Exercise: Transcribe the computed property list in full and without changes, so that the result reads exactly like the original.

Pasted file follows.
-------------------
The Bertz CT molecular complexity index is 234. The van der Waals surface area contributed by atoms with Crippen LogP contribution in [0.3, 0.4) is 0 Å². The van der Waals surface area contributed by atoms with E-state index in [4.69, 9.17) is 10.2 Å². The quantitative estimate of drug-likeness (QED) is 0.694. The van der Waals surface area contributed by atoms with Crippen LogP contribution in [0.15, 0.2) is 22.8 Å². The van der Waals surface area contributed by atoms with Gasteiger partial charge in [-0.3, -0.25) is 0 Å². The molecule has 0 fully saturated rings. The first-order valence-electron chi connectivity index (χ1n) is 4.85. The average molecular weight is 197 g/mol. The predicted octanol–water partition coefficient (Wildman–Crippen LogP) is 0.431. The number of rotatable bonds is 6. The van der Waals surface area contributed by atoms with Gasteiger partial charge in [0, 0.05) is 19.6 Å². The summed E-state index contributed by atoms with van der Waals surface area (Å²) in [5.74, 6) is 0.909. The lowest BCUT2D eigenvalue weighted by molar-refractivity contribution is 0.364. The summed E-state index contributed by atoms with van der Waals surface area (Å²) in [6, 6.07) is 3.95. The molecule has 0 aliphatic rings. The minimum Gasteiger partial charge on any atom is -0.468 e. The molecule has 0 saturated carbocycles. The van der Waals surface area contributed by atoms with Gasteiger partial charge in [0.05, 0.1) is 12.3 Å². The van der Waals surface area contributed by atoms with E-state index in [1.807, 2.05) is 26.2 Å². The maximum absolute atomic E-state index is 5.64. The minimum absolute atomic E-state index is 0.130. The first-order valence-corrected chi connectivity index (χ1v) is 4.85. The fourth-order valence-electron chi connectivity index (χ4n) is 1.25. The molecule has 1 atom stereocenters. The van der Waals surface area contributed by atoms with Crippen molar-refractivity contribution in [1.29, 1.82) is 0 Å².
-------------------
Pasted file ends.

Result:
The Bertz CT molecular complexity index is 234. The van der Waals surface area contributed by atoms with Crippen LogP contribution in [0.3, 0.4) is 0 Å². The van der Waals surface area contributed by atoms with E-state index in [4.69, 9.17) is 10.2 Å². The quantitative estimate of drug-likeness (QED) is 0.694. The van der Waals surface area contributed by atoms with Crippen LogP contribution in [0.15, 0.2) is 22.8 Å². The van der Waals surface area contributed by atoms with Gasteiger partial charge in [-0.3, -0.25) is 0 Å². The molecule has 0 fully saturated rings. The first-order valence-electron chi connectivity index (χ1n) is 4.85. The average molecular weight is 197 g/mol. The predicted octanol–water partition coefficient (Wildman–Crippen LogP) is 0.431. The number of rotatable bonds is 6. The van der Waals surface area contributed by atoms with Gasteiger partial charge in [0, 0.05) is 19.6 Å². The summed E-state index contributed by atoms with van der Waals surface area (Å²) in [5.74, 6) is 0.909. The lowest BCUT2D eigenvalue weighted by molar-refractivity contribution is 0.364. The summed E-state index contributed by atoms with van der Waals surface area (Å²) in [6, 6.07) is 3.95. The molecule has 0 aliphatic rings. The minimum Gasteiger partial charge on any atom is -0.468 e. The molecule has 0 saturated carbocycles. The van der Waals surface area contributed by atoms with Gasteiger partial charge in [0.05, 0.1) is 12.3 Å². The van der Waals surface area contributed by atoms with E-state index in [1.807, 2.05) is 26.2 Å². The maximum absolute atomic E-state index is 5.64. The minimum absolute atomic E-state index is 0.130. The first-order valence-corrected chi connectivity index (χ1v) is 4.85. The fourth-order valence-electron chi connectivity index (χ4n) is 1.25. The molecule has 1 atom stereocenters. The van der Waals surface area contributed by atoms with Crippen molar-refractivity contribution in [1.29, 1.82) is 0 Å².